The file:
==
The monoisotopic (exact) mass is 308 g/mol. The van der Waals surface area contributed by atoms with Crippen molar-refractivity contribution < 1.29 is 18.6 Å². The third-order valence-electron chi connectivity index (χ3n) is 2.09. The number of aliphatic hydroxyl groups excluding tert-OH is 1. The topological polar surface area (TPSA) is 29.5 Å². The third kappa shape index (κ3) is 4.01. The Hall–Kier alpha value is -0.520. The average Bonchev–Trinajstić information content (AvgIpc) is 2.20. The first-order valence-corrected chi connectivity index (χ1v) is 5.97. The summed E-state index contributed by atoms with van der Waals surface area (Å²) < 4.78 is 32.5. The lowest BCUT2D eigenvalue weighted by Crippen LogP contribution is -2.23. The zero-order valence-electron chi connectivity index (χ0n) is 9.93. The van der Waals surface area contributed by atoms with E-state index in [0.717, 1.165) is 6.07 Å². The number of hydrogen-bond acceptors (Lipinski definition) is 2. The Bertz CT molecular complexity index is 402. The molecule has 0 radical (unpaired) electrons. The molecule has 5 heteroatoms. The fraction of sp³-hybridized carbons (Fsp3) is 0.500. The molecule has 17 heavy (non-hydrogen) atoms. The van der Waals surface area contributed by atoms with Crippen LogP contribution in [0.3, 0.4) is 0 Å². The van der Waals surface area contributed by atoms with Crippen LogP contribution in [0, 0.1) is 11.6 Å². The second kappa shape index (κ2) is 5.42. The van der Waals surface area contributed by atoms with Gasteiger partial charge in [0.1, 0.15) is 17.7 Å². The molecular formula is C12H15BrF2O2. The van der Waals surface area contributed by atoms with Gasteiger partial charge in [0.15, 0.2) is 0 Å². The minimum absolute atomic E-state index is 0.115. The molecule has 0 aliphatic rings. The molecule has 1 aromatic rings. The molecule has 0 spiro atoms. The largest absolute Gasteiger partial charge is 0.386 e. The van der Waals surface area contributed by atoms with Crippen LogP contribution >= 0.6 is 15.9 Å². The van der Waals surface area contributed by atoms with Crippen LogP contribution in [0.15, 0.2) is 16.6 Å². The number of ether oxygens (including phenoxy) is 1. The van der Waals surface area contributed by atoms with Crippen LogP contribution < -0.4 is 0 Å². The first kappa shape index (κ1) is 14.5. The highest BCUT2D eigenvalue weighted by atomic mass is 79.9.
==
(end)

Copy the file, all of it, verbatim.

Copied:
The monoisotopic (exact) mass is 308 g/mol. The van der Waals surface area contributed by atoms with Crippen molar-refractivity contribution < 1.29 is 18.6 Å². The third-order valence-electron chi connectivity index (χ3n) is 2.09. The number of aliphatic hydroxyl groups excluding tert-OH is 1. The topological polar surface area (TPSA) is 29.5 Å². The third kappa shape index (κ3) is 4.01. The Hall–Kier alpha value is -0.520. The average Bonchev–Trinajstić information content (AvgIpc) is 2.20. The first-order valence-corrected chi connectivity index (χ1v) is 5.97. The summed E-state index contributed by atoms with van der Waals surface area (Å²) < 4.78 is 32.5. The lowest BCUT2D eigenvalue weighted by Crippen LogP contribution is -2.23. The zero-order valence-electron chi connectivity index (χ0n) is 9.93. The van der Waals surface area contributed by atoms with E-state index in [0.717, 1.165) is 6.07 Å². The number of hydrogen-bond acceptors (Lipinski definition) is 2. The Bertz CT molecular complexity index is 402. The molecule has 0 radical (unpaired) electrons. The molecule has 5 heteroatoms. The fraction of sp³-hybridized carbons (Fsp3) is 0.500. The molecule has 17 heavy (non-hydrogen) atoms. The van der Waals surface area contributed by atoms with Crippen LogP contribution in [0.3, 0.4) is 0 Å². The van der Waals surface area contributed by atoms with Crippen LogP contribution in [0, 0.1) is 11.6 Å². The second kappa shape index (κ2) is 5.42. The van der Waals surface area contributed by atoms with Gasteiger partial charge in [0.1, 0.15) is 17.7 Å². The molecular formula is C12H15BrF2O2. The van der Waals surface area contributed by atoms with Gasteiger partial charge in [0.15, 0.2) is 0 Å². The minimum absolute atomic E-state index is 0.115. The molecule has 0 aliphatic rings. The molecule has 1 aromatic rings. The molecule has 0 spiro atoms. The largest absolute Gasteiger partial charge is 0.386 e. The van der Waals surface area contributed by atoms with Crippen LogP contribution >= 0.6 is 15.9 Å². The van der Waals surface area contributed by atoms with Crippen LogP contribution in [0.15, 0.2) is 16.6 Å². The number of ether oxygens (including phenoxy) is 1. The van der Waals surface area contributed by atoms with Crippen LogP contribution < -0.4 is 0 Å². The first kappa shape index (κ1) is 14.5. The highest BCUT2D eigenvalue weighted by atomic mass is 79.9.